Our Township History

The township form of government is the oldest form of government in the United States. Our Pilgrim Fathers brought the Township form of government to America in 1620, and it spread west as far as the Rocky Mountains. Today, almost half of our 50 states have the township form of local government.
 

As the Ohio Territory became populated, it was only natural for the Township form to become the basic unit of government. In 1804, the elected officials of a Township consisted of three Trustees, a Clerk, Overseers of the poor, Supervisors of highways, and a Justice of the Peace. That basic structure exists today.

 
The present Township of Swanton bore the name of Wing Township from 1836 until 1851. The name was that of the first white settler in the area, Chandler L. Wing, who built a log house on the West bank of Swan Creek, on the East half of the SE quarter of Sec.8 . The first election under the new name of "Swanton Township" was held on April 7th of 1851.



Other "firsts" for our township were:
First frame house - the dwelling and store of Luther Dodge, on the East bank of Swan Creek and on the NE quarter Sec 5, near the junction of the NE and NW branches of that stream. Built in 1837
First frame barn - put up for a Mr. Pray of Waterville in 1840 by Lewis Gale. It was on the SE corner of the NW quarter of the SE quarter of Sec 29.
First road opened - that which is now known as the State Road, running from Maumee to the town of Swanton and on to the State line. It was located in Dec. 1835, with a Mr. P.B. Scott being one of those appointed for that purpose.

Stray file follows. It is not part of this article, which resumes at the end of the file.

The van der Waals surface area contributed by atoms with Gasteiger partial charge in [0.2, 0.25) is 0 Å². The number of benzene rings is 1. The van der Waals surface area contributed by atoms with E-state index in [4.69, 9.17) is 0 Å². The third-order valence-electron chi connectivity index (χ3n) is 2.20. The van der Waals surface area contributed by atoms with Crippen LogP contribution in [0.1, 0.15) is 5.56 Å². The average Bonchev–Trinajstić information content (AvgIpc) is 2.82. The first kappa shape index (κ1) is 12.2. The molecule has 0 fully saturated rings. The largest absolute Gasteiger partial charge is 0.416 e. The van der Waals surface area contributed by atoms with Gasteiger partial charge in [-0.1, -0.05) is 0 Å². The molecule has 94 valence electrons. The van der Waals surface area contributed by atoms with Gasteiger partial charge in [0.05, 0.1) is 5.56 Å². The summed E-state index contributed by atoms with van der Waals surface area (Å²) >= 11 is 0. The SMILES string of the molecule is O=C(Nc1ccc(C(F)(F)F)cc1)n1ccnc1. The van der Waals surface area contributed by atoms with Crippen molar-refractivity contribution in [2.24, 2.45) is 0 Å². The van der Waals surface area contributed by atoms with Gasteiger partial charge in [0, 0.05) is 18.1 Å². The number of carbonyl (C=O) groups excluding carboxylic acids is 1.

First bridge - was across Swan Creek on the State Road, and was built during the Winter of 1836-37. It was located 25 rods E of the W line of Sec 8, and built by Samuel Barrett.

First attempt at fruit growing - a small orchard was set out by P.B. Scott in the Spring of 1835.

First blacksmith shop - was that of James Williams. A third shop was built on the W.D. Herrick place near Scott's Corners (Send of the E half of NE quarter of Sec 7)
First wagon shop - that of Chester Scott, and located on the P.B. Scott farm (Scott's Corners).
First sawmill - built by William Taylor around 1858 on the NE corner of the SE quarter of the SE quarter of Sec 6.
 
First and only Town plat - laid out in 1836 by James Jackson and James H. Forsyth of Maumee. The plat was located at the SW corner of the NW quarter of Sec 8, and embraced what was commonly known as Scott's Corners. Nothing beyond the platting ever came of the enterprise.
First public house or tavern - kept by Huntington Larabee, as early as 1834. At the time of the first settlement of Swanton Township, the travel through it was comparatively heavy - consisting mainly of "movers", as the emigrants from the East to the West were called. The housing of these and the care of their teams constituted the chief business of the large number of small taverns found along the line of such travel.
 
Originally, Swanton was the most central point in Lucas County, and as such was the usual place for holding political conventions and other county assemblages. That all changed after Fulton County was formed from the western section of Lucas.
For several years after settlement, game was abundant in Swanton Township. Deer were numerous, with some wolves and cougars and an occasional bear. Elk horns were found in large number, showing the former presence of that animal. A few moose horns were also found here and there.
 
In the summer of 1837, and for several years thereafter, Chief Ottokee of the Ottawa Indians and a part of his tribe lived on the North half of the SE quarter of Sec 5. He owned the place and occupied a house there, which was built by a Mr. Halford in 1835. The Indians hunted and sometimes sold a side of venison for 25 cents, often trading for vegetables. Most of the trading was done by the squaws. When the balance of his tribe were removed West, Chief Ottokee refused to go. He remained and later died here in Swanton Township.






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